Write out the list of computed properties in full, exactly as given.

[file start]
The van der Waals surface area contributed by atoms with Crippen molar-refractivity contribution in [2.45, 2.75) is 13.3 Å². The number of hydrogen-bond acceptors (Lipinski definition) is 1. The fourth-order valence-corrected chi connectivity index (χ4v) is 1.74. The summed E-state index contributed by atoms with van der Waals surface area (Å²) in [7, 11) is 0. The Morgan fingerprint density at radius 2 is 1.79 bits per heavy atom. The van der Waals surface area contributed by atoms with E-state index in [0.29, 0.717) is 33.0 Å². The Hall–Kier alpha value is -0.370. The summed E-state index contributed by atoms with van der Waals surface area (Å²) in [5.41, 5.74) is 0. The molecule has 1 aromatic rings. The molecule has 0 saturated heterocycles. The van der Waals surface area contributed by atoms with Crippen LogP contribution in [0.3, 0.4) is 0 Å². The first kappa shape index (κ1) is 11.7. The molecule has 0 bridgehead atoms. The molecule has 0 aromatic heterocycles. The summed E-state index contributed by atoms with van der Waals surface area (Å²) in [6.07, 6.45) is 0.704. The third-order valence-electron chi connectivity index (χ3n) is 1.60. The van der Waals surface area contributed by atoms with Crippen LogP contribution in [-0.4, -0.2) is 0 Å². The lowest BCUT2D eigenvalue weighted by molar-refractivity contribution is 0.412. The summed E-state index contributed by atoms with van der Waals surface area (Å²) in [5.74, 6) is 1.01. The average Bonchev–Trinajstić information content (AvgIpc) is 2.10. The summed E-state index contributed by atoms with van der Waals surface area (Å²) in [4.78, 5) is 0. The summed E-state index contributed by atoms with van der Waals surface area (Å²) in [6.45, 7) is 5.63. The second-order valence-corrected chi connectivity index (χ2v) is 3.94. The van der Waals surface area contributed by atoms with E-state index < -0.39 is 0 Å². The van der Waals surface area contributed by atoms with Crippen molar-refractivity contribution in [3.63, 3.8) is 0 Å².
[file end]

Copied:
The van der Waals surface area contributed by atoms with Crippen molar-refractivity contribution in [2.45, 2.75) is 13.3 Å². The number of hydrogen-bond acceptors (Lipinski definition) is 1. The fourth-order valence-corrected chi connectivity index (χ4v) is 1.74. The summed E-state index contributed by atoms with van der Waals surface area (Å²) in [7, 11) is 0. The Morgan fingerprint density at radius 2 is 1.79 bits per heavy atom. The van der Waals surface area contributed by atoms with E-state index in [0.29, 0.717) is 33.0 Å². The Hall–Kier alpha value is -0.370. The summed E-state index contributed by atoms with van der Waals surface area (Å²) in [5.41, 5.74) is 0. The molecule has 1 aromatic rings. The molecule has 0 saturated heterocycles. The van der Waals surface area contributed by atoms with Crippen LogP contribution in [0.3, 0.4) is 0 Å². The first kappa shape index (κ1) is 11.7. The molecule has 0 bridgehead atoms. The molecule has 0 aromatic heterocycles. The summed E-state index contributed by atoms with van der Waals surface area (Å²) in [6.07, 6.45) is 0.704. The third-order valence-electron chi connectivity index (χ3n) is 1.60. The van der Waals surface area contributed by atoms with Crippen LogP contribution in [-0.4, -0.2) is 0 Å². The lowest BCUT2D eigenvalue weighted by molar-refractivity contribution is 0.412. The summed E-state index contributed by atoms with van der Waals surface area (Å²) in [5.74, 6) is 1.01. The average Bonchev–Trinajstić information content (AvgIpc) is 2.10. The summed E-state index contributed by atoms with van der Waals surface area (Å²) in [4.78, 5) is 0. The summed E-state index contributed by atoms with van der Waals surface area (Å²) in [6.45, 7) is 5.63. The second-order valence-corrected chi connectivity index (χ2v) is 3.94. The van der Waals surface area contributed by atoms with E-state index < -0.39 is 0 Å². The van der Waals surface area contributed by atoms with Crippen molar-refractivity contribution in [3.63, 3.8) is 0 Å².